The multicenter study of the Medical University of Vienna involved 568 patients hospitalized in three regions of Austria with severe symptoms of COVID-19. Of these, 71.5% received therapeutic doses of low molecular weight heparin, another 10.5% received anticoagulants that are not vitamin K antagonists (apixaban and rivaroxaban).
For 5-16 days, doctors collected blood plasma samples from patients and evaluated markers for blood clots, inflammation, and cell death. The authors of the study found that none of the anticoagulants decreased the level of D-dimer – a breakdown product of fibrin protein that is present in the blood after the destruction of a blood clot – but that the survival rate of patients treated with heparin was higher.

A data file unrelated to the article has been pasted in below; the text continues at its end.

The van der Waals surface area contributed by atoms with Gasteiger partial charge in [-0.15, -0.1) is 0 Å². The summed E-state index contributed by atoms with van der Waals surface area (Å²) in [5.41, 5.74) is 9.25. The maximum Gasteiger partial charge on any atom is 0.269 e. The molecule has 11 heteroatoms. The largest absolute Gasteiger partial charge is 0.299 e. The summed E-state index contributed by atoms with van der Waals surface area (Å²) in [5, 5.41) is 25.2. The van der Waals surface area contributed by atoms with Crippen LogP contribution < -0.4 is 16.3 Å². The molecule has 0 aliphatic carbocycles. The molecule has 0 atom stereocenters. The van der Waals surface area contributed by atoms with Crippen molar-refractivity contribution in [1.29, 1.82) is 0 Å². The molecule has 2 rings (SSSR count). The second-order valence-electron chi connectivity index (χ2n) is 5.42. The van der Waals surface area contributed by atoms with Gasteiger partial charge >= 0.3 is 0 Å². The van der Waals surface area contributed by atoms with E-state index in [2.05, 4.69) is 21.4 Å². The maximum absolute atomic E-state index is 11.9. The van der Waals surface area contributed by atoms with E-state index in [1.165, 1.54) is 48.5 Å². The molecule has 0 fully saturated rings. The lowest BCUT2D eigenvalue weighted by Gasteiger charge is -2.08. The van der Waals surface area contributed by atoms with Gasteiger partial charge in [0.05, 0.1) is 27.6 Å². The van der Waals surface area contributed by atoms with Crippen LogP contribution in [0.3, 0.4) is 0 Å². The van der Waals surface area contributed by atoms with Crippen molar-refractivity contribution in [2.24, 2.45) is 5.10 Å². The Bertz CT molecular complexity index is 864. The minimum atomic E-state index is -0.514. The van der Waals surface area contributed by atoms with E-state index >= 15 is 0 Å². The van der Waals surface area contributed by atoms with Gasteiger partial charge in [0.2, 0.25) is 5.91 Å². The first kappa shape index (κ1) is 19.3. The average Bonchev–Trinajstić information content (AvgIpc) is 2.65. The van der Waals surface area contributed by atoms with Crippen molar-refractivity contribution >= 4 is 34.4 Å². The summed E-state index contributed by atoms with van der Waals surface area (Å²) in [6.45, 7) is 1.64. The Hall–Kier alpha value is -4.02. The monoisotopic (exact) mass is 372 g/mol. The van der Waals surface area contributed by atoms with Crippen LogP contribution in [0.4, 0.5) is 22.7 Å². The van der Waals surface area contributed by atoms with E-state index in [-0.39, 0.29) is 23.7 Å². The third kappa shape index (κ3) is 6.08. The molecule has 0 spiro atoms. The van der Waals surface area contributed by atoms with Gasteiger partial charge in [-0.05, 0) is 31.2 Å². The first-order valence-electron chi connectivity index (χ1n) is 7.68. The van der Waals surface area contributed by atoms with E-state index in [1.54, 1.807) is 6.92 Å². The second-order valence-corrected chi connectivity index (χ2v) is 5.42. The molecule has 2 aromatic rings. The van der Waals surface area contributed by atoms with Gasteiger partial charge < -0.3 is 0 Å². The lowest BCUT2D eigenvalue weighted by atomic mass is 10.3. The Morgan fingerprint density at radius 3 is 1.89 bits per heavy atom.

“Patients receiving this drug had an average of four days shorter period of infection compared to other patients. We were surprised that low molecular weight heparin can directly affect the infectivity of the coronavirus, ”the scientists said.
They added that the anticoagulant could potentially inhibit SARS-CoV-2’s ability to bind to cells, thereby preventing infection.
Previously, scientists from the United States, Canada, Germany, India and the UK investigated the effectiveness of prophylactic and therapeutic doses of heparin for patients with moderate to severe COVID-19. The results showed that a full dose of anticoagulant reduced the risk of mechanical ventilation in moderate COVID-19 patients by 98.6% compared with patients in the same group receiving prophylactic doses of the anticoagulant. Bleeding as a side effect was diagnosed in a small number of participants.
In severely ill patients, anticoagulants reduced the likelihood of thrombosis, but did not affect the need for mechanical ventilation and did not reduce the length of hospitalization.